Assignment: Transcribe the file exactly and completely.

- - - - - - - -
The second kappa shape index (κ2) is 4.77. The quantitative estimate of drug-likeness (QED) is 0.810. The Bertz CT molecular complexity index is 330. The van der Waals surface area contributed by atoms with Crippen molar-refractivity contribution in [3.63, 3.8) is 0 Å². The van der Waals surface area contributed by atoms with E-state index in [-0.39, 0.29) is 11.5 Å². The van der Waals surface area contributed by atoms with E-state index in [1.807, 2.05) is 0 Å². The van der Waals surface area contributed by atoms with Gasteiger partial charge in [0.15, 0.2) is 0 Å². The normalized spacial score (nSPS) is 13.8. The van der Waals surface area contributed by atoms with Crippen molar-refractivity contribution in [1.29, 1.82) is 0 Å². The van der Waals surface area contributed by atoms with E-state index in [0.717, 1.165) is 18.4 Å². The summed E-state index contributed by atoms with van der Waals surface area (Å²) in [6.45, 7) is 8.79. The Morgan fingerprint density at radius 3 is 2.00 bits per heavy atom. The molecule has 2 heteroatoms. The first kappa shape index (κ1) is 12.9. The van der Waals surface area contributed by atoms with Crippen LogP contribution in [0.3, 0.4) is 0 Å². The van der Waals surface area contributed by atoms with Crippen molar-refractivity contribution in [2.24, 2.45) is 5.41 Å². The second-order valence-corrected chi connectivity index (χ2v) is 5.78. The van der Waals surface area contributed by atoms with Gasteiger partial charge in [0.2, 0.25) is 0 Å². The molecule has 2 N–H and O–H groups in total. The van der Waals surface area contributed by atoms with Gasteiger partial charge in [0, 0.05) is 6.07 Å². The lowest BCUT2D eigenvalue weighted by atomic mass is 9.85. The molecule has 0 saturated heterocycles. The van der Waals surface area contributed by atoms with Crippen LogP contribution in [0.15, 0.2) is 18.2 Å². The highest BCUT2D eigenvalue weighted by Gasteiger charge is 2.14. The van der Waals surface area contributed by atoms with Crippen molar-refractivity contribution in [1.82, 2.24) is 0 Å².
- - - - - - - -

The second kappa shape index (κ2) is 4.77. The quantitative estimate of drug-likeness (QED) is 0.810. The Bertz CT molecular complexity index is 330. The van der Waals surface area contributed by atoms with Crippen molar-refractivity contribution in [3.63, 3.8) is 0 Å². The van der Waals surface area contributed by atoms with E-state index in [-0.39, 0.29) is 11.5 Å². The van der Waals surface area contributed by atoms with E-state index in [1.807, 2.05) is 0 Å². The van der Waals surface area contributed by atoms with Gasteiger partial charge in [0.15, 0.2) is 0 Å². The normalized spacial score (nSPS) is 13.8. The van der Waals surface area contributed by atoms with Crippen molar-refractivity contribution in [1.29, 1.82) is 0 Å². The van der Waals surface area contributed by atoms with E-state index in [0.717, 1.165) is 18.4 Å². The summed E-state index contributed by atoms with van der Waals surface area (Å²) in [6.45, 7) is 8.79. The Morgan fingerprint density at radius 3 is 2.00 bits per heavy atom. The molecule has 2 heteroatoms. The first kappa shape index (κ1) is 12.9. The van der Waals surface area contributed by atoms with Crippen LogP contribution in [0.3, 0.4) is 0 Å². The van der Waals surface area contributed by atoms with Crippen molar-refractivity contribution in [2.24, 2.45) is 5.41 Å². The second-order valence-corrected chi connectivity index (χ2v) is 5.78. The van der Waals surface area contributed by atoms with Gasteiger partial charge in [0.2, 0.25) is 0 Å². The molecule has 2 N–H and O–H groups in total. The van der Waals surface area contributed by atoms with Gasteiger partial charge in [0, 0.05) is 6.07 Å². The lowest BCUT2D eigenvalue weighted by atomic mass is 9.85. The molecule has 0 saturated heterocycles. The van der Waals surface area contributed by atoms with Crippen LogP contribution in [0.15, 0.2) is 18.2 Å². The highest BCUT2D eigenvalue weighted by Gasteiger charge is 2.14. The van der Waals surface area contributed by atoms with Crippen molar-refractivity contribution in [1.82, 2.24) is 0 Å².